Section 302 of the Labor Management Relations Act (LMRA) is, and always has been, an odd law. Its bare terms — which make it unlawful for an employer to “pay, lend or deliver” money or any “other thing of value” to a labor union or official, or for a union to “request, demand, receive or
Last month, the Eleventh Circuit issued an important ruling in favor of an employee who is accusing his employer and UNITE HERE of violating the Labor Management Relations Act (“LMRA”) by entering into an organizing rights agreement that includes employer neutrality and employee access features. In Mulhall v. UNITE HERE Local 355, No. 11-10594 (11th Cir. January 18, 2012), the Court reversed a lower court decision dismissing Mulhall’s lawsuit. That court had held that Section 302 of the LMRA, which forbids employers from “pay[ing], lend[ing] or deliver[ing]” money or any other “thing of value” to a labor organization, could not be construed to outlaw voluntary agreements between employers and unions that set conditions for union organizing campaigns.
Continue Reading Eleventh Circuit Holds That Employer Neutrality Agreement May Be A “Thing Of Value” Under LMRA; Creates Circuit Split
Employers who thought the hotly contested issue of card check recognition had been side-lined along with EFCA should take notice of a recent decision announced by the National Labor Relations Board (the “Board”). As predicted earlier in light of its new composition, the Board has begun to lay the groundwork to overturn established precedent giving employees the right to demand a secret ballot election in the face of voluntary card-based union recognition.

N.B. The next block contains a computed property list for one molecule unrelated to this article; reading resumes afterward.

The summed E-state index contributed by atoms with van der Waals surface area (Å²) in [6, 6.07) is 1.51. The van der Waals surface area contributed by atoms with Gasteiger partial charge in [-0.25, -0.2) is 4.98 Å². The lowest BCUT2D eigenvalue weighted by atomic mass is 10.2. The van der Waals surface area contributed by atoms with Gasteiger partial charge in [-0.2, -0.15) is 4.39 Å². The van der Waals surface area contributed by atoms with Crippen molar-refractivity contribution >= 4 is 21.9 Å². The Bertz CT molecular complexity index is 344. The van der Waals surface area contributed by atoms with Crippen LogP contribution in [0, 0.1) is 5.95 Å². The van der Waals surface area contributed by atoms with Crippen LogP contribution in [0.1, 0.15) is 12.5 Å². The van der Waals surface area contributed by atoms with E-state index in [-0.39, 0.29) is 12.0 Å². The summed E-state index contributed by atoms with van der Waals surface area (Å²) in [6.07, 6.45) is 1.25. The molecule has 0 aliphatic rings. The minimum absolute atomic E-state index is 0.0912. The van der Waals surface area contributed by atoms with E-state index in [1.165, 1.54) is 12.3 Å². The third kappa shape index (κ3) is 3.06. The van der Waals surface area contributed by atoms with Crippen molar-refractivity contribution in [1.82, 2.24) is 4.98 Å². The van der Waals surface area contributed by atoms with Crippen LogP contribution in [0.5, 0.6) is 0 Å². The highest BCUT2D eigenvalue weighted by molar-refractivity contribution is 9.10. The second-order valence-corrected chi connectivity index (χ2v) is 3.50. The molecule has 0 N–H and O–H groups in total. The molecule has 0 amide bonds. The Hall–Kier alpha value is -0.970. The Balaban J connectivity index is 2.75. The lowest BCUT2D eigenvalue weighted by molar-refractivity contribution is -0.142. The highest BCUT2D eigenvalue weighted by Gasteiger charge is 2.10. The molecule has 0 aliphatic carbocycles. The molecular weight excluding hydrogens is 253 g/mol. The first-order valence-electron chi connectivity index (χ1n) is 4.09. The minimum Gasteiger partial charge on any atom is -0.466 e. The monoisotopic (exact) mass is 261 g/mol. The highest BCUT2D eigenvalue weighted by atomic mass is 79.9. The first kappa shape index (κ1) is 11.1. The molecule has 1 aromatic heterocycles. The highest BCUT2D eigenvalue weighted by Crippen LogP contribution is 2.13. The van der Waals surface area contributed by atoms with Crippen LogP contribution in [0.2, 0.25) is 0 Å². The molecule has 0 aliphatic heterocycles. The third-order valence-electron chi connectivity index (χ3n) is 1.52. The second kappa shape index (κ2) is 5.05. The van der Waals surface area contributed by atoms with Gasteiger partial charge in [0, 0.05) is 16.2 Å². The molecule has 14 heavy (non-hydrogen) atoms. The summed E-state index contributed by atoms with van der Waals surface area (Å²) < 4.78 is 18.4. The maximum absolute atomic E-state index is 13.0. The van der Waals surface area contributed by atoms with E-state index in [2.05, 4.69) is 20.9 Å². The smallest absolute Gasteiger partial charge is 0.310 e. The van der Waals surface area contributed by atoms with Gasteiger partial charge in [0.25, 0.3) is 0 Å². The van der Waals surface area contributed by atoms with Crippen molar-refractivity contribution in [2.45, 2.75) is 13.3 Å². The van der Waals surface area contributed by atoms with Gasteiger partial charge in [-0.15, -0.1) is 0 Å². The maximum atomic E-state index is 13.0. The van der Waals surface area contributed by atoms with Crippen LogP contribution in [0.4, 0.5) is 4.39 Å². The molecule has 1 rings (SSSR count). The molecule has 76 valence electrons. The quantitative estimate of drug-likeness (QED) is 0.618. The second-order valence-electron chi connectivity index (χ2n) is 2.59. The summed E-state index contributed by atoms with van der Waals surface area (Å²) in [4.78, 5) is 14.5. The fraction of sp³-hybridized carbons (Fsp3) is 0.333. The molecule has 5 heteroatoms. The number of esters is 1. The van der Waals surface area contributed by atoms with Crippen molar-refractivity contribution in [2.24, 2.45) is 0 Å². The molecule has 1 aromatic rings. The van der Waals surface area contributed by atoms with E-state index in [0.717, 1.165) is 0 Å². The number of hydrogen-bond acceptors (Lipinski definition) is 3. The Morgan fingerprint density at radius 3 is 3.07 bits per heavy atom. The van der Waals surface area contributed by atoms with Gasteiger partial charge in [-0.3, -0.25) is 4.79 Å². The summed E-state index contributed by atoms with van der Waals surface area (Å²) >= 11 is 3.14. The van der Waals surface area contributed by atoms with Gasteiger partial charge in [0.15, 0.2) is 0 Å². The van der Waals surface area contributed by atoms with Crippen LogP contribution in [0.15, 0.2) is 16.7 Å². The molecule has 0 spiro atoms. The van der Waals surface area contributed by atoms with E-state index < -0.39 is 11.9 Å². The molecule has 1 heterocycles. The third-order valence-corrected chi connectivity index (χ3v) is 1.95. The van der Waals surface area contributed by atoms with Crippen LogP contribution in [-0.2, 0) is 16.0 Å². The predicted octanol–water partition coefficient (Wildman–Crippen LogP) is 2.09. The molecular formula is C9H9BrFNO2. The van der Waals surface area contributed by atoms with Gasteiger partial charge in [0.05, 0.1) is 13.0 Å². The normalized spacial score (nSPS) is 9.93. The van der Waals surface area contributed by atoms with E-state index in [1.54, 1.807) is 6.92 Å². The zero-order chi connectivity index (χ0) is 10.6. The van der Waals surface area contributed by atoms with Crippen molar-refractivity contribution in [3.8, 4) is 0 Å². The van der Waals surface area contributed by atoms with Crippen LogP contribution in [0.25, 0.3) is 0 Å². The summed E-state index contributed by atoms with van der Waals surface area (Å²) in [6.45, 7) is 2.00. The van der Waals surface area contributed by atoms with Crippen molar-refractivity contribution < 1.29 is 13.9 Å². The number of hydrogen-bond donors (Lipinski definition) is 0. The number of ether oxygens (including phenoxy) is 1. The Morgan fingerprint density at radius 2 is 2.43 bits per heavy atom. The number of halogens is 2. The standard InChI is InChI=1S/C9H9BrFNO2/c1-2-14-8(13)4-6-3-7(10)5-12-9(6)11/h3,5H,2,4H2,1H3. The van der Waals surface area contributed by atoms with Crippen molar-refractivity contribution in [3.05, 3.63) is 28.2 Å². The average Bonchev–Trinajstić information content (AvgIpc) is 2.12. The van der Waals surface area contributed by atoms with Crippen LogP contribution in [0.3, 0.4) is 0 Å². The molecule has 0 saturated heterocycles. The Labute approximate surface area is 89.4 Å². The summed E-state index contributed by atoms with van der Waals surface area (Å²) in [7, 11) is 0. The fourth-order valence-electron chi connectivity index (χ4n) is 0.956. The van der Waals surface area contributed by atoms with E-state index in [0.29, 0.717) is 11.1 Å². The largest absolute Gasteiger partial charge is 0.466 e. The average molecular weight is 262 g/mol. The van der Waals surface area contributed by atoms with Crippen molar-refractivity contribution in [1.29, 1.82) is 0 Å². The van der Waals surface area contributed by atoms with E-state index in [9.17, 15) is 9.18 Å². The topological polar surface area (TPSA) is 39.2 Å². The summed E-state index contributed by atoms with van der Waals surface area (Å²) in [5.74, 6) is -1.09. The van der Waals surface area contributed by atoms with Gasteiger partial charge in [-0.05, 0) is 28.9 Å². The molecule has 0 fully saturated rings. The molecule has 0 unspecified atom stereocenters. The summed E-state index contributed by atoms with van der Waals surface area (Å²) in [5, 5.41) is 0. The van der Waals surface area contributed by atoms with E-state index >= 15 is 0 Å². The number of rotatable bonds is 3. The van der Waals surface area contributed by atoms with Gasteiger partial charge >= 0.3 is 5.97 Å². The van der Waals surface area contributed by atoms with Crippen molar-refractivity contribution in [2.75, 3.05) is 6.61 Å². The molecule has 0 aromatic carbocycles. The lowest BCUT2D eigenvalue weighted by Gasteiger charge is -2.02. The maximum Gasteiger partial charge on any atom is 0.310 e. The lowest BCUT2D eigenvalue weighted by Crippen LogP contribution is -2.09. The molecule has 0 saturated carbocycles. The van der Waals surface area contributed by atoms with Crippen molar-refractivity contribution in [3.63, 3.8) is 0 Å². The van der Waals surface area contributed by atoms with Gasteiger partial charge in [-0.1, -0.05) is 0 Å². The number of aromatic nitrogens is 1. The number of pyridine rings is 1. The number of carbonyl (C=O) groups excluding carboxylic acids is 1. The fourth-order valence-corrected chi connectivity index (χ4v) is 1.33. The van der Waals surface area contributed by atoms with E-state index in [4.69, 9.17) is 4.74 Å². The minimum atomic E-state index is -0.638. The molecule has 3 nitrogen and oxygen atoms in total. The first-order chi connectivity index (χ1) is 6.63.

Continue Reading Newly Constituted NLRB Set To Revisit Employees’ Rights After Card-Based Recognition
The NLRB has issued an RFI (Request for Information) to identify firms who can provide the means for employees at businesses across the country to "vote" electronically on whether they want union representation. The idea would be that, sitting in the comfort of their own home . . . or the union hall, employees can use a computer, telephone or some other electronic means to register their choice on election day. This method of voting, so the argument goes, avoids the "intimidation" employees may feel when voting in a voting booth by secret ballot at their place of employment. Not only that, it would save the NLRB money by avoiding the need to send field agents to the companies where elections are scheduled. No ballot, no voting booth, no assurance of privacy, and no protection from someone looking over the employee’s shoulder, or worse, as she votes. And electronic voting can be ordered administratively by the agency in the dead of night rather than through legislation undertaken in the light of day.